A leading elephant researcher says CEO Bob Parsons' claim to shooting a "problem" bull is wrong.
GoDaddy CEO Bob Parsons claims to have shot a "problem...aggressive" bull elephant, but an expert identifies it as a young female.
Hunters appear to be making elephants more aggressive, according to conservationists.
Elephant-human interactions are predicted to rise as growing human populations expand into elephant habitat.
In a widely circulated video last week, billionaire GoDaddy CEO Bob Parsons brags about shooting a bull "problem elephant" in Zimbabwe, but one of the world's leading elephant experts has told Discovery News that the animal was likely a young female.
During the video, Parsons is shown shooting the elephant and then smiling while casually leaning against its dead body, gun resting on the animal's head.
"The 'bull' that GoDaddy CEO, Mr. Bob Parsons, brags about appears to be a young female," said Joyce Poole, an elephant researcher and conservationist who has studied the animals for over 30 years. Poole first worked at Amboseli National Park under the mentorship of elephant expert Cynthia Moss and is now director of research and conservation at ElephantVoices.
"The video is low resolution, but the elephant's very slender tusks and the lack of male genitalia, which would have been visible, leave me with little doubt," Poole said. "Was Mr. Parsons so ignorant that he was not able to sex the elephant he killed, or was his claim that the elephant was a bull just one more example of his macho arrogance and misjudgment?"
"The fact that he put out his video for the whole world to see shows both," she added.
The video suggests this is Parsons' second year of killing elephants in Africa. He portrays himself as a hero, ridding villagers of "aggressive" bull elephants that raid their sorghum crops.
Elephant specialists, however, believe that such hunters are actually putting villagers and others who encounter the pachyderms in more danger.
"What people need to realize is that elephants become very traumatized when one of their family members is shot," Johnny Rodrigues, chairman for Zimbabwe Conservation Task Force, told Discovery News. "They have very good memories and the trauma makes them aggressive towards humans, which is dangerous for tourists."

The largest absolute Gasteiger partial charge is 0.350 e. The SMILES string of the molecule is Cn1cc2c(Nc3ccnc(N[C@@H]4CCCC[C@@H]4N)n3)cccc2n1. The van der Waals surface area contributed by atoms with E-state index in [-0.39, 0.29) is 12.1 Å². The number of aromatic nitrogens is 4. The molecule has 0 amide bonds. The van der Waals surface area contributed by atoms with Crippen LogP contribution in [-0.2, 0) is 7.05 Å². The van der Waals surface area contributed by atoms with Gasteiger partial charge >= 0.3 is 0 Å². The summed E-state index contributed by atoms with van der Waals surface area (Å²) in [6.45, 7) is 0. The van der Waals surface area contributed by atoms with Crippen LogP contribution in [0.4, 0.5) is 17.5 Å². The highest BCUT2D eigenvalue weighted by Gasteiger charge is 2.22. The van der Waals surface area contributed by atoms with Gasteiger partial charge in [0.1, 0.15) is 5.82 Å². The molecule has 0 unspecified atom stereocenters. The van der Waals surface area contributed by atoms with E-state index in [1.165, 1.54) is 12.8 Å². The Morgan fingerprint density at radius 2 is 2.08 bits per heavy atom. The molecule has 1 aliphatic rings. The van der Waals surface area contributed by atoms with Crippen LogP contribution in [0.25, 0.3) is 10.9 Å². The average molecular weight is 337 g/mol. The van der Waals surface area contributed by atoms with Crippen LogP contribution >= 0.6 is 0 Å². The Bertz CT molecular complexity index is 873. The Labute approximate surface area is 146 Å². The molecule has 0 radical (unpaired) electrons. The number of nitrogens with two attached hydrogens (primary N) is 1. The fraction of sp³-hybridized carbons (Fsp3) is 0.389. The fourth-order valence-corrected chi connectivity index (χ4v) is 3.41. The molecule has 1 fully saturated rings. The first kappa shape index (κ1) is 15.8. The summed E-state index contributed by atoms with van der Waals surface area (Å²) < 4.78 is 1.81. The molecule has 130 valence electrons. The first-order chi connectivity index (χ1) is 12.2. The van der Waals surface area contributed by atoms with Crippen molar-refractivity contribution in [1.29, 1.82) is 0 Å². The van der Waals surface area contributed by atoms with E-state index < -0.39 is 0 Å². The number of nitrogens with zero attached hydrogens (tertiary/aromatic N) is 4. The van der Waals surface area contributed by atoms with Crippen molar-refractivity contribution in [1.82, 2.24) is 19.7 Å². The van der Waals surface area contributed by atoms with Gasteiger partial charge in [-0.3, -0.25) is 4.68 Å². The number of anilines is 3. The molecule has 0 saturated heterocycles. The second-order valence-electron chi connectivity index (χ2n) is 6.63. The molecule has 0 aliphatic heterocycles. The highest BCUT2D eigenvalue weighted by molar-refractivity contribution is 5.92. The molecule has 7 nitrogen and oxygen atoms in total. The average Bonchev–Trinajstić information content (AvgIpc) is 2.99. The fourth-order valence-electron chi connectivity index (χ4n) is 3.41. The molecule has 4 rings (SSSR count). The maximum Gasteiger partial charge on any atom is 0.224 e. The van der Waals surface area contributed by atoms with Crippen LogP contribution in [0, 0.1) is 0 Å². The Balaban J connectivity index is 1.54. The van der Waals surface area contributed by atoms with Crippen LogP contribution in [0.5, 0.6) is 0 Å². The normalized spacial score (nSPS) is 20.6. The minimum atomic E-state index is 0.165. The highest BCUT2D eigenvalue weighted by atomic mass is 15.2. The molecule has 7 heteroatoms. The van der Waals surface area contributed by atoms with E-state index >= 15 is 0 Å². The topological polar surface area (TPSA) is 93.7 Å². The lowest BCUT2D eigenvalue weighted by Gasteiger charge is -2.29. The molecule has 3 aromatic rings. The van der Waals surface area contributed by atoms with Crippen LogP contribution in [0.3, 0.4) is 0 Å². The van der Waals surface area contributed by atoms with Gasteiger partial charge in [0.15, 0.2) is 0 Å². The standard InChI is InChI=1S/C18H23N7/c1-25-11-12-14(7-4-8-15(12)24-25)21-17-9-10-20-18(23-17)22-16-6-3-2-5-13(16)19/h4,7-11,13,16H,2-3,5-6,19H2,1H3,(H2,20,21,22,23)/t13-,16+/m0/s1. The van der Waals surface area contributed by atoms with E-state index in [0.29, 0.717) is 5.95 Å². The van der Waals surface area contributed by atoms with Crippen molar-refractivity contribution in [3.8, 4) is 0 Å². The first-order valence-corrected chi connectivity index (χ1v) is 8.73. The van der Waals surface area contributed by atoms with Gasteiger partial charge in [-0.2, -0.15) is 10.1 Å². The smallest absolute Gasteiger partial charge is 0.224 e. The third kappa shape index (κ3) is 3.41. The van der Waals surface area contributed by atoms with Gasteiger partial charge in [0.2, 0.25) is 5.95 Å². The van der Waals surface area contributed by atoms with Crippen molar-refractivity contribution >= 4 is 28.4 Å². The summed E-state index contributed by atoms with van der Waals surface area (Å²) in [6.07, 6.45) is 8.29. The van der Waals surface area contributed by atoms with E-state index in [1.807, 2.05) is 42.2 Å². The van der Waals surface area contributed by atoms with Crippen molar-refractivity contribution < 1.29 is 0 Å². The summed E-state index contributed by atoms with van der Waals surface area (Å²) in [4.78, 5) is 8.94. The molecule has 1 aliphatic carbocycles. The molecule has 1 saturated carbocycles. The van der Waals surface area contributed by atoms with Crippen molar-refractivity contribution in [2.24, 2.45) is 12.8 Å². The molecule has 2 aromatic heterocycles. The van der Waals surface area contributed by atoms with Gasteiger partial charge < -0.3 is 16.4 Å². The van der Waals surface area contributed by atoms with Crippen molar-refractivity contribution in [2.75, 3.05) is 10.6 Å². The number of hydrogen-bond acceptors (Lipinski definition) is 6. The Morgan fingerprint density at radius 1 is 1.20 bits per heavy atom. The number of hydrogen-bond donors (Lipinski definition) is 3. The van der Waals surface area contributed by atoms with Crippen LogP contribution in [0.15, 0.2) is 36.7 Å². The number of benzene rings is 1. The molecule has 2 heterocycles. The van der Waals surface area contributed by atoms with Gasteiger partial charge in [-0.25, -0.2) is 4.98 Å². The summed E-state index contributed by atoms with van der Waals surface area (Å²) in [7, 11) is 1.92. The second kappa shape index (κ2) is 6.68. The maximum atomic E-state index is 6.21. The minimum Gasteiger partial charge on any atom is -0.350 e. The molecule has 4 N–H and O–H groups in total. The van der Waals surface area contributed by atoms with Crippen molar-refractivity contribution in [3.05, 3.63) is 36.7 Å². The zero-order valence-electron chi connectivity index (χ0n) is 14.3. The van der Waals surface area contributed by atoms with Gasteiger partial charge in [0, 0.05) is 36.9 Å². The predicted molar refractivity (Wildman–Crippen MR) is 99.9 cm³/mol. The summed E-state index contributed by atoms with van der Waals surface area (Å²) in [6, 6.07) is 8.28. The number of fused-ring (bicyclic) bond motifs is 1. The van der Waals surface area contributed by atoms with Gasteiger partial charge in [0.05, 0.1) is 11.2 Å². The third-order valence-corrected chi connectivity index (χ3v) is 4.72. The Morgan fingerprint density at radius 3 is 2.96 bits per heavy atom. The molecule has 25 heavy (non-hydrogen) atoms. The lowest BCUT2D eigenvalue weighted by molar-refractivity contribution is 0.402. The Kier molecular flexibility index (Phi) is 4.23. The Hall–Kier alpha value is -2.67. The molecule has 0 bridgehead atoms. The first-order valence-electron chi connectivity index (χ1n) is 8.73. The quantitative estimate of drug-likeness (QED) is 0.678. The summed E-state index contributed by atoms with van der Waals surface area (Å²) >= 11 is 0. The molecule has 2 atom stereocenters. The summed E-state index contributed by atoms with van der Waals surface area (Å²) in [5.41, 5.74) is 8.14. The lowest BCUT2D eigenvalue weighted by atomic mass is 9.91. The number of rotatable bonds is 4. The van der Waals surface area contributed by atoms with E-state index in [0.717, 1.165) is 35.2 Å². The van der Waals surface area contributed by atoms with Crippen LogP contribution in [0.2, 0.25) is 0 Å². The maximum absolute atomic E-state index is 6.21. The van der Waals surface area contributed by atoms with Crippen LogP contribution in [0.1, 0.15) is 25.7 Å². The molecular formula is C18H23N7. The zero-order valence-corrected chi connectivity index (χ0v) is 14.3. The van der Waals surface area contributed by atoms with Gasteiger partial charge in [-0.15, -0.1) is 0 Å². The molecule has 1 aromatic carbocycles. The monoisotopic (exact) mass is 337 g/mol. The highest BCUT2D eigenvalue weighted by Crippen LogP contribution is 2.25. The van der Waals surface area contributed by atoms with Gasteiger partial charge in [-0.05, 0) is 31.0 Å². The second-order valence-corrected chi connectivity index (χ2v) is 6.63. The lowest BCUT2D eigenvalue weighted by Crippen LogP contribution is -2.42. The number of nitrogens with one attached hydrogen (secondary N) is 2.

"I have noticed a definite change in the behavior of the elephants in Hwange National Park since the shooting started there," added Rodrigues, who grew up on a farm in Zimbabwe. "Previously you could drive through the game park and stop and look at an elephant for quite some time. This never bothered the elephants. Now, however, if you stop to look at an elephant, quite often, he will become very agitated and charge you."
Poole agrees, saying that "since elephants are fully capable of retaliating, such killing can put villagers, and any potential conservation benefits, at risk."
Elephants are among the world's most intelligent animals, with females living in tightly knit social groups that include their offspring. Adult male elephants live mostly solitary lives, but may form loose associations with other males. Research suggests that both males and females grieve for lost relatives and associates, remembering the deaths over long periods.
In 2009, Zimbabwe Parks Management Authority estimated that 100,000 elephants exist in the country now, but Rodrigues says that a proper audit has not been conducted there in years. He estimates the elephant population as being around 35,000 to 40,000.
If there ever was an elephant "overpopulation" problem, he said, "Contraceptives can be administered to female elephants."
Parsons' video ends by showing numerous villagers feasting on the dead elephant, AC/DC music edited over the scene. Rodrigues, however, says that other meat protein sources are healthier and more sustainable, "such as beef, goat, chicken and fish."
As human populations continue to expand into elephant lands, encounters between people and these large animals will continue. In India, for example, the human population grew by 181 million in the last decade. Now elephant numbers in India are declining, according to Poole, due in large part to diminishing habitat.
"Wildlife management authorities can continue to shoot so-called 'problem' elephants until the last elephant is exterminated and still not solve the food challenge," Poole said, adding that other problems, such as poor land use planning, corrupt regimes and climate change, further complicate the situation.
She concluded, "As a global community we should deal with these issues rather than continue to blame and exterminate elephants."